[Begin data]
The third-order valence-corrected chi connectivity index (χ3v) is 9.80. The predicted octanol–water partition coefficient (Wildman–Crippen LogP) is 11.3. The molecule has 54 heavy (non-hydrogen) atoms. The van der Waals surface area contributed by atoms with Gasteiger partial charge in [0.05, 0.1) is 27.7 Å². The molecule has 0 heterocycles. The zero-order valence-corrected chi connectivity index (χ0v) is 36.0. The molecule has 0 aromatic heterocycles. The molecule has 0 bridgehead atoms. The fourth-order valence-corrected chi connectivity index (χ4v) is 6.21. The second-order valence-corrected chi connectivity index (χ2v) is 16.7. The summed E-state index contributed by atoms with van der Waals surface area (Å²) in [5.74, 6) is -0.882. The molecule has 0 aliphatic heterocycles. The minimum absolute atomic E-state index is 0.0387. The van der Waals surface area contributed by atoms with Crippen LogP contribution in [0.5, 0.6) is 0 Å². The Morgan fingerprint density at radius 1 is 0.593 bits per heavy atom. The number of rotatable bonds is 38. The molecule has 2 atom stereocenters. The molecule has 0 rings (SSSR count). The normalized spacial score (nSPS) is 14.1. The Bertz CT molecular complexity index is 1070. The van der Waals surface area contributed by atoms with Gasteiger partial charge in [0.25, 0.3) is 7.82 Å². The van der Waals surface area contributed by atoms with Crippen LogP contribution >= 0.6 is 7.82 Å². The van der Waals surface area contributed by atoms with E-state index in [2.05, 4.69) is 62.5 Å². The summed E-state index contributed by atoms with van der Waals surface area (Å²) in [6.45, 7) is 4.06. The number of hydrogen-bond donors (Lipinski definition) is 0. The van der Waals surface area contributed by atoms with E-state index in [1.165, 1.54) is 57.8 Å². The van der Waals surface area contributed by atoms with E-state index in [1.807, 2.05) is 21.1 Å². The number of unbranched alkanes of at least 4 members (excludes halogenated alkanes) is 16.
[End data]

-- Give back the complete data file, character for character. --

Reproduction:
The third-order valence-corrected chi connectivity index (χ3v) is 9.80. The predicted octanol–water partition coefficient (Wildman–Crippen LogP) is 11.3. The molecule has 54 heavy (non-hydrogen) atoms. The van der Waals surface area contributed by atoms with Gasteiger partial charge in [0.05, 0.1) is 27.7 Å². The molecule has 0 heterocycles. The zero-order valence-corrected chi connectivity index (χ0v) is 36.0. The molecule has 0 aromatic heterocycles. The molecule has 0 bridgehead atoms. The fourth-order valence-corrected chi connectivity index (χ4v) is 6.21. The second-order valence-corrected chi connectivity index (χ2v) is 16.7. The summed E-state index contributed by atoms with van der Waals surface area (Å²) in [5.74, 6) is -0.882. The molecule has 0 aliphatic heterocycles. The minimum absolute atomic E-state index is 0.0387. The van der Waals surface area contributed by atoms with Crippen LogP contribution in [0.5, 0.6) is 0 Å². The Morgan fingerprint density at radius 1 is 0.593 bits per heavy atom. The number of rotatable bonds is 38. The molecule has 2 atom stereocenters. The molecule has 0 rings (SSSR count). The normalized spacial score (nSPS) is 14.1. The Bertz CT molecular complexity index is 1070. The van der Waals surface area contributed by atoms with Gasteiger partial charge in [0.25, 0.3) is 7.82 Å². The van der Waals surface area contributed by atoms with Crippen LogP contribution >= 0.6 is 7.82 Å². The van der Waals surface area contributed by atoms with E-state index in [2.05, 4.69) is 62.5 Å². The summed E-state index contributed by atoms with van der Waals surface area (Å²) in [6.45, 7) is 4.06. The number of hydrogen-bond donors (Lipinski definition) is 0. The van der Waals surface area contributed by atoms with E-state index in [1.165, 1.54) is 57.8 Å². The van der Waals surface area contributed by atoms with E-state index in [1.807, 2.05) is 21.1 Å². The number of unbranched alkanes of at least 4 members (excludes halogenated alkanes) is 16.